Yellen Sends Trump the Right Message
Janet Yellen isn't the ingratiating type. In a closely followed speech last week, she made it plain that she disagrees with President Donald Trump and many of his officials about financial regulation. This frankness is unlikely to help her prospects of reappointment when her term as Fed chair ends in February -- but it was welcome nonetheless.
Speaking at the Kansas City Fed's annual economic symposium in Jackson Hole, Wyoming, Yellen defended in broad terms the rules that the U.S. has adopted to strengthen the financial system since the crash of 2008. She urged policy makers to remember the lessons and the dreadful costs of that crisis, and explained at length how stricter regulation had made banks and other financial institutions more resilient. She's right: Nostalgia for the regulatory neglect that prevailed before the crash is wholly misplaced.
Yellen was also correct to say that rules still need work -- but that this should be a matter of streamlining an unduly complex system, not of rolling back important safeguards.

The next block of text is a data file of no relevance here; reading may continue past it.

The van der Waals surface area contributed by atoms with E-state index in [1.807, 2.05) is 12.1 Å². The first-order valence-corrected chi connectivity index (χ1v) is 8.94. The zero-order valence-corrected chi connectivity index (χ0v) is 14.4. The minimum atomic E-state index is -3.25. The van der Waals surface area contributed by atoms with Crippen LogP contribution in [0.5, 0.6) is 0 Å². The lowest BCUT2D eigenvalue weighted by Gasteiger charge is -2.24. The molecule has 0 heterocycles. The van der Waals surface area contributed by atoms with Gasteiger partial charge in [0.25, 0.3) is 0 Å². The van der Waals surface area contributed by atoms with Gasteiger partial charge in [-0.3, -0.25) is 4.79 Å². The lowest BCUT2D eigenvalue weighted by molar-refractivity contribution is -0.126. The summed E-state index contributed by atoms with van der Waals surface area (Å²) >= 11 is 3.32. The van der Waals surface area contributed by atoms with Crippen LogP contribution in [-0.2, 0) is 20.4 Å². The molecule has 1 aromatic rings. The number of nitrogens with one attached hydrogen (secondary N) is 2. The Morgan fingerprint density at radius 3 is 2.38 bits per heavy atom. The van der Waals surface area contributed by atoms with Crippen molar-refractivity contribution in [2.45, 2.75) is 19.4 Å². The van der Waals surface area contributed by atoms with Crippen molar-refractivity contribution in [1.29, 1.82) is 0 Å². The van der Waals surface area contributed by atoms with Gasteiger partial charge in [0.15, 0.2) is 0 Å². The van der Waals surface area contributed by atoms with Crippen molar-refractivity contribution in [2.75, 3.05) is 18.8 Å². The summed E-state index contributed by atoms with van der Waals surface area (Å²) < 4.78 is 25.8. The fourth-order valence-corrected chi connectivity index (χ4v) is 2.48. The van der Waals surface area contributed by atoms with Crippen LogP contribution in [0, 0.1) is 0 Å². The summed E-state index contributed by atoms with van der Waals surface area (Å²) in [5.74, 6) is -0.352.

For instance, the Volcker rule, which limits proprietary trading by banks, is too complicated and isn't working well. But it should be mended, not scrapped, because it still makes sense to curb risky trading financed with taxpayer-guaranteed deposits. The regulations covering small and medium-sized banks are more burdensome than they need to be. The framework created by the Dodd-Frank Act can certainly be improved.
The Treasury Department's recently unveiled deregulation plan correctly diagnoses some of the current system's flaws -- but it also proposes changes that would weaken indispensable features of the post-crash regime. In particular, it would substantially erode the requirement that banks finance their operations with more equity capital, a practice that helps them to withstand losses and continue lending in difficult times.
Indeed, if anything, Yellen understated the need to make these capital rules more effective. The U.S. financial system is stronger than it used to be, but not as strong as Yellen suggested. Although capital levels are higher than they were before the crisis, they still fall short of what would be needed to withstand another such setback -- and short of what would best support economic growth over the course of the business cycle. Adequate capital is the key to combining simpler and less burdensome rules with greater financial stability.
Still, Yellen set the right tone. Her speech may have failed as a job application but its thrust was correct. Improve the system, but don't dismantle it.
--Editors: Mark Whitehouse, Clive Crook
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